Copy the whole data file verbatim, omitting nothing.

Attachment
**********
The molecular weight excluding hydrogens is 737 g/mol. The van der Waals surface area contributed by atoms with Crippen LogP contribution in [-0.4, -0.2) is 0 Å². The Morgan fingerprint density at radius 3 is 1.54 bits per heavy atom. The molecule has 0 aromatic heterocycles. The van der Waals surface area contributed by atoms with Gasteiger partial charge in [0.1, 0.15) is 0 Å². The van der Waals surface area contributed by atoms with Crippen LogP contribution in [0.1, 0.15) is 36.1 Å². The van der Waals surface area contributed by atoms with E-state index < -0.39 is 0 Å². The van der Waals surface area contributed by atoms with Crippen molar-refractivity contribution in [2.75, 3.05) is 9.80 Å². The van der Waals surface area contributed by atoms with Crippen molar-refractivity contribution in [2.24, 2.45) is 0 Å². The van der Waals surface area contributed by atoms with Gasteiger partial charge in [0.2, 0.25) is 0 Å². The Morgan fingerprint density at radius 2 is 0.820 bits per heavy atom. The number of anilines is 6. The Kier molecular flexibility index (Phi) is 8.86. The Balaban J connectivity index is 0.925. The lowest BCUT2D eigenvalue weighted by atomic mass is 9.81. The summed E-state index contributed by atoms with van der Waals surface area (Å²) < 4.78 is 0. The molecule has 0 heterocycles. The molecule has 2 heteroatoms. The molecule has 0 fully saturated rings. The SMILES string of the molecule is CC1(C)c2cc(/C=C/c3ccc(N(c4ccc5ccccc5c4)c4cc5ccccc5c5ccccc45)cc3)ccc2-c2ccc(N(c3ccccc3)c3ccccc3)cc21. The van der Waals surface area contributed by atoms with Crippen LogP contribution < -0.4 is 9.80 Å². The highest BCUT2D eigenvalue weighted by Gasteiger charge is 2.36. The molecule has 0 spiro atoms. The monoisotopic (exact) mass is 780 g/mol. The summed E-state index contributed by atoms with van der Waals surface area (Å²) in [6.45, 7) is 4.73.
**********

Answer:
The molecular weight excluding hydrogens is 737 g/mol. The van der Waals surface area contributed by atoms with Crippen LogP contribution in [-0.4, -0.2) is 0 Å². The Morgan fingerprint density at radius 3 is 1.54 bits per heavy atom. The molecule has 0 aromatic heterocycles. The van der Waals surface area contributed by atoms with Gasteiger partial charge in [0.1, 0.15) is 0 Å². The van der Waals surface area contributed by atoms with Crippen LogP contribution in [0.1, 0.15) is 36.1 Å². The van der Waals surface area contributed by atoms with E-state index < -0.39 is 0 Å². The van der Waals surface area contributed by atoms with Crippen molar-refractivity contribution in [2.75, 3.05) is 9.80 Å². The van der Waals surface area contributed by atoms with Crippen molar-refractivity contribution in [2.24, 2.45) is 0 Å². The van der Waals surface area contributed by atoms with Gasteiger partial charge in [0.2, 0.25) is 0 Å². The Morgan fingerprint density at radius 2 is 0.820 bits per heavy atom. The number of anilines is 6. The Kier molecular flexibility index (Phi) is 8.86. The Balaban J connectivity index is 0.925. The lowest BCUT2D eigenvalue weighted by atomic mass is 9.81. The summed E-state index contributed by atoms with van der Waals surface area (Å²) < 4.78 is 0. The molecule has 0 heterocycles. The molecule has 2 heteroatoms. The molecule has 0 fully saturated rings. The SMILES string of the molecule is CC1(C)c2cc(/C=C/c3ccc(N(c4ccc5ccccc5c4)c4cc5ccccc5c5ccccc45)cc3)ccc2-c2ccc(N(c3ccccc3)c3ccccc3)cc21. The van der Waals surface area contributed by atoms with Crippen LogP contribution < -0.4 is 9.80 Å². The highest BCUT2D eigenvalue weighted by Gasteiger charge is 2.36. The molecule has 0 spiro atoms. The monoisotopic (exact) mass is 780 g/mol. The summed E-state index contributed by atoms with van der Waals surface area (Å²) in [6.45, 7) is 4.73.